The Intel Z87 platform that we used to test these memory modules was running the GIGABYTE Z87X-UD4H motherboard with BIOS version F7 that came out on 08/05/2013.  The processor used, the Intel Core i7 4770k, was just using the stock frequency of 3.5GHz with turbo boost enabled, which can boost it up to 3.9GHz.

Up next I will run a couple benchmarks against these modules to see how they perform to ADATA’s claims.


 

ADATA XPG V2 Benchmarking

I started off benchmarking with the stock Extreme Memory Profile (XMP), which was 2400MHz at 11-13-13-35 timings running at 1.65v.  I then ran the same benchmarks to the highest frequency the GIGABYTE Z87X-UD4H would let me, which came to 2600MHz at 11-14-14-36 timings and still at 1.65v.  I could not find a sweet spot (voltage and timings) to let the system POST and get even more out of the memory, but I’m sure there has got to be more give, I just appear to be ill-equipped.

 

SiSoftware Sandra 2013 SP4

Sandra needs no introduction as it is the most popular memory performance benchmark available.

ADATA XPG V2 8GB (2x 4GB) Memory at 2400MHz 11-13-13-35

ADATA XPG V2 8GB (2x 4GB) Memory at 2600MHz 11-14-14-36

Benchmark Results:  Running the XMP Profile #1 at 2400MHz, we saw an aggregate memory performance of 26.7 GB/s.  When overclocking to 2600MHz, it was quite stunning to see this number drop to 26.17 GB/s.  To ensure there wasn't a flaw, we re-ran the test on both frequencies and got similar results.

 

AIDA64 Extreme Edition 3.0 Beta

AIDA64 Extreme Edition 3.0 software is an excellent benchmarking tool for looking at memory performance on any desktop PC.

ADATA XPG V2 8GB (2x 4GB) Memory at 2400MHz 11-13-13-35

ADATA XPG V2 8GB (2x 4GB) Memory at 2600MHz 11-14-14-36

Benchmark Results:  Running AIDA64 Extreme Edition, we found the read and write scores to be 34089 MB/s and 35279 MB/s at 2400MHz with CL11 timings.  When bumping the speed to 2600MHz with the same CL11 timing, and the read dropped to 30214 MB/s while the write jumped up to 38239 MB/s.  It was very interesting seeing the read speeds drop by nearly 13%, while the write jumped a little over 8% just by an overclock.  Everything else was pretty much a wash.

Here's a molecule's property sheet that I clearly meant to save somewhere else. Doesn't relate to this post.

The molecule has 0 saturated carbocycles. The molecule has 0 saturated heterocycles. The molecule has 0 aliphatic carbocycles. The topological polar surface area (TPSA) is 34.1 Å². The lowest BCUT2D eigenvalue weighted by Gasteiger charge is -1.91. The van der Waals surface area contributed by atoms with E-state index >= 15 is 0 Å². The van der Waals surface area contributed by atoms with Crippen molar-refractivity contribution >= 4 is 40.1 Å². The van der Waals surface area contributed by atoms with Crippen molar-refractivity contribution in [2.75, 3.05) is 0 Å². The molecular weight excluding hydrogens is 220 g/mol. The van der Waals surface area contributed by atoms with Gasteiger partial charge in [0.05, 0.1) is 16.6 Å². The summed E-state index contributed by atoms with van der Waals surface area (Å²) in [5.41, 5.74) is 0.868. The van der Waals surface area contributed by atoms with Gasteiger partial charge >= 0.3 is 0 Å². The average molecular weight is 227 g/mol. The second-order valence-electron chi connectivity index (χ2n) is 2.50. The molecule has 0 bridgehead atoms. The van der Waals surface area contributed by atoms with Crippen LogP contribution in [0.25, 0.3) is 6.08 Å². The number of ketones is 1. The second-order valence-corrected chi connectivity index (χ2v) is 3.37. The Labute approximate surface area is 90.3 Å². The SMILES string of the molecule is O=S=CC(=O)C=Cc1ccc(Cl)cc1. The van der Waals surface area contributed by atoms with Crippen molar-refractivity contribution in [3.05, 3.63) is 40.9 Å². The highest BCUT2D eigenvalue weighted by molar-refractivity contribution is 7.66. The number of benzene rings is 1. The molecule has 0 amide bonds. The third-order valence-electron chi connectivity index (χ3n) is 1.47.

Why the big difference between the AIDA64 and Sandra memory bandwidth scores? The higher scores are due to the fact that AIDA64 uses extreme optimizations in all its cache, memory, CPU and FPU benchmarks.

 

MaxxMEM² v1.99

MaxxMEM² is another memory benchmarking tool that is starting to become quite popular as of late.

ADATA XPG V2 8GB (2x 4GB) Memory at 2400MHz 11-13-13-35

ADATA XPG V2 8GB (2x 4GB) Memory at 2600MHz 11-14-14-36

Benchmark Results:  Following a similar trend with the other benchmarks, MaxxMEM² came up with similar results showing the overclock actually hurt the performance.

 

Metro Last Light Benchmark

 Metro: Last Light is a first-person shooter video game developed by Ukrainian studio 4A Games and published by Deep Silver. The game is set in a post-apocalyptic world and features action-oriented game play with a combination of survival horror elements. It uses the 4A Game engine and was released in May 2013.

 I ran Metro at settings that aren’t GPU intensive to help show a better impact of the memory.

 

Benchmark Results:  Despite the previous synthetic benchmark numbers showing decreased performance, I was astonished to see my average FPS went up by 2 FPS with the 2600MHz settings.  It isn't really much to brag about, but it was a gain none-the-less.

 

ADATA XPG V2 DRAM Conclusion

ADATA went a little different on the color of the heat spreader on this kit.  At first I wasn't sure about it, but in the end I really liked it.  It’s just a different color, and I don’t have a problem with different.  The design of the aluminum heat spreader was pleasing to the eye, so if you have a window on your case, these modules will look nice through it.  Should you not want to go with the gold color, you can always pick up the tungsten grey kit, which will surely work well with just about everyone’s setup.  Fortunately the heat spreader isn't overly huge, so users with large CPU coolers or water cooling loops should not have any issue with these modules.

On the performance side of the house, I really liked how these modules performed on the stock XMP Profile 1 settings.  Hitting 2400MHz on the stock profile, I was kind of hoping I’d be able to get higher yet on an overclock.  Unfortunately I couldn't find setting above 2600MHz where my Intel Core i7-4770 'Hawell' system would POST.  Bumping the voltage or the timings didn't get me anywhere, so I had to settle with the 2600MHz clock.  I have a feeling this memory has more give in it, but I need a motherboard that can dish it out.

The cost of the AX3U2400W4G11-DGV kit is definitely on the higher side of comparable speed and sized kits.  This kit will run you $94.99 shipped on Amazon and is backed by ADATA’s lifetime warranty.  The other kits in the same class even have tighter timings, which makes me hope this kit comes down in cost because it is quite nice.

Legit Bottom Line:  ADATA’s XPG V2 DRAM is aesthetically pleasing and delivers on the stock XMP Profile 1 setting, but we couldn't find much room to overclock.  The price also feels a bit high when compared to other similar speed and sized kits.